Capillary Pressure: Theory, Measurements, and Applications
Date: Monday May 19, 2014
Time: 8:00 AM – 5:00 PM
Place: Capital Suite – ADNEC
Instructors: Joe Comisky, Apache Corporation, Houston, TX; Paul Connolly, EOG Resources, Houston, TX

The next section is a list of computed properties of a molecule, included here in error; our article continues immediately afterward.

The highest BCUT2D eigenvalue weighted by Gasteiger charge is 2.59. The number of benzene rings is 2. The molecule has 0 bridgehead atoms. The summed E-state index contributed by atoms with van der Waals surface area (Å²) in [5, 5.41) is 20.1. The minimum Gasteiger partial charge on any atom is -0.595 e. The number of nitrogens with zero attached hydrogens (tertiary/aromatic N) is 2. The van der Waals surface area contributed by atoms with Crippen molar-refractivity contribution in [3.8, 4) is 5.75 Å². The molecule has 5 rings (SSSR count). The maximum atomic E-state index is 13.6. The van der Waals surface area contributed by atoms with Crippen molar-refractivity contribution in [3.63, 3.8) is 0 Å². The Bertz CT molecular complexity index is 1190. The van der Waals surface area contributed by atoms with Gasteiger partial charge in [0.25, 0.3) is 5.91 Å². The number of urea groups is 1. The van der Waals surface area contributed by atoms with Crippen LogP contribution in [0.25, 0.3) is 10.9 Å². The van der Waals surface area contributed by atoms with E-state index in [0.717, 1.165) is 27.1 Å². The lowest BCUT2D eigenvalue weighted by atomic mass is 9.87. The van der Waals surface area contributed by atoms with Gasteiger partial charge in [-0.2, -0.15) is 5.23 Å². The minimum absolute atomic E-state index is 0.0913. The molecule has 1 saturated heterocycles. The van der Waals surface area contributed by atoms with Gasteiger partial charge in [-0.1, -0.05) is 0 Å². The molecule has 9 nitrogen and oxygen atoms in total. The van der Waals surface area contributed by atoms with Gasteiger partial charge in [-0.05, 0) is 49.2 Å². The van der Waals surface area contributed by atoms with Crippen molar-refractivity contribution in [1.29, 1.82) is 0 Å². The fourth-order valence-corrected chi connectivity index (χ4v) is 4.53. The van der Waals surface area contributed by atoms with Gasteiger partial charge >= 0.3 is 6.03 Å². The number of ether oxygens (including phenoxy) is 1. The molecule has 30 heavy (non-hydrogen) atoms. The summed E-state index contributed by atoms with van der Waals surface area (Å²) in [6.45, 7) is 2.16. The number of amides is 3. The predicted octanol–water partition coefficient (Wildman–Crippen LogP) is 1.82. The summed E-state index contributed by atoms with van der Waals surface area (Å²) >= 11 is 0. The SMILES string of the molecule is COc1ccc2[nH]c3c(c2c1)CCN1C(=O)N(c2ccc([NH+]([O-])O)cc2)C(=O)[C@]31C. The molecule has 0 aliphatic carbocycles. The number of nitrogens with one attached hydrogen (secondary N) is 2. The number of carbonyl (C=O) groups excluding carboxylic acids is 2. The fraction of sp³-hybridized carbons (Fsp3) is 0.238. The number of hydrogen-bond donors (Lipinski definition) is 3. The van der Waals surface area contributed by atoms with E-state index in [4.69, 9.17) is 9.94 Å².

Capillary pressures within the pores of rocks fundamentally control the distribution and flow of fluids in the subsurface. This class will introduce the measurement and use of capillary pressures for characterizing the pore throat and fluid distributions within both reservoirs and seals. We will introduce the basic concepts of adhesion and interfacial tension, contact angle, and density contrast between reservoir fluid phases and show how these relate to the generation of capillary pressures in the subsurface. The key concept of relating these rock-fluid properties to a pore throat radius distribution will be central in tying capillary pressures back to other commonly measured petrophysical properties including porosity and permeability. Several different methods are available in the laboratory for measuring capillary pressure and pore throat distributions; many of which will be covered in detail here including the advantages and drawbacks of each. Techniques such as mercury injection will be emphasized since it is also a powerful tool for determining the porosity, permeability, and bulk/grain densities of small samples such as cuttings. Finally we will use both synthetic and real world examples to illustrate how the concept of capillary pressure is integrated with information gathered from wellbore measurements. This course requires a prior understanding of basic well log measurements and petrophysical properties of rocks.